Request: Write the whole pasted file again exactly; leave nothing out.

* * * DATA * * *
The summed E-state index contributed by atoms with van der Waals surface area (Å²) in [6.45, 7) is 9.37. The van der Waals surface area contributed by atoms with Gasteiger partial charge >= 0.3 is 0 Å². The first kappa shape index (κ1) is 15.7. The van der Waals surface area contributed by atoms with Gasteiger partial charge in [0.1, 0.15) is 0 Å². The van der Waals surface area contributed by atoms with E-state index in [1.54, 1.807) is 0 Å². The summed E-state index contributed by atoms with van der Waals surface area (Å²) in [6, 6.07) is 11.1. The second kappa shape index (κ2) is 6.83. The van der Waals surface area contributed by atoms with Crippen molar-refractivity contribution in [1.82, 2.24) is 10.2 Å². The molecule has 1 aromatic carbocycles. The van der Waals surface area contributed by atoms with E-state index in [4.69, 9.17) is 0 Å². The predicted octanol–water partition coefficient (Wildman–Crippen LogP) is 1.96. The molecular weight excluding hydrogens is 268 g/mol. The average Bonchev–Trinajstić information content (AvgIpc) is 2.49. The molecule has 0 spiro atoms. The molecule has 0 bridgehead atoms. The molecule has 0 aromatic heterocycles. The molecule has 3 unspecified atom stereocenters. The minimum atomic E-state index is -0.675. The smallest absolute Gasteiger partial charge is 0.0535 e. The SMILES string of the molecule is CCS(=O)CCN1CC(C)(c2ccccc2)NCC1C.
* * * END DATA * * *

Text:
The summed E-state index contributed by atoms with van der Waals surface area (Å²) in [6.45, 7) is 9.37. The van der Waals surface area contributed by atoms with Gasteiger partial charge >= 0.3 is 0 Å². The first kappa shape index (κ1) is 15.7. The van der Waals surface area contributed by atoms with Gasteiger partial charge in [0.1, 0.15) is 0 Å². The van der Waals surface area contributed by atoms with E-state index in [1.54, 1.807) is 0 Å². The summed E-state index contributed by atoms with van der Waals surface area (Å²) in [6, 6.07) is 11.1. The second kappa shape index (κ2) is 6.83. The van der Waals surface area contributed by atoms with Crippen molar-refractivity contribution in [1.82, 2.24) is 10.2 Å². The molecule has 1 aromatic carbocycles. The van der Waals surface area contributed by atoms with E-state index in [4.69, 9.17) is 0 Å². The predicted octanol–water partition coefficient (Wildman–Crippen LogP) is 1.96. The molecular weight excluding hydrogens is 268 g/mol. The average Bonchev–Trinajstić information content (AvgIpc) is 2.49. The molecule has 0 spiro atoms. The molecule has 0 bridgehead atoms. The molecule has 0 aromatic heterocycles. The molecule has 3 unspecified atom stereocenters. The minimum atomic E-state index is -0.675. The smallest absolute Gasteiger partial charge is 0.0535 e. The SMILES string of the molecule is CCS(=O)CCN1CC(C)(c2ccccc2)NCC1C.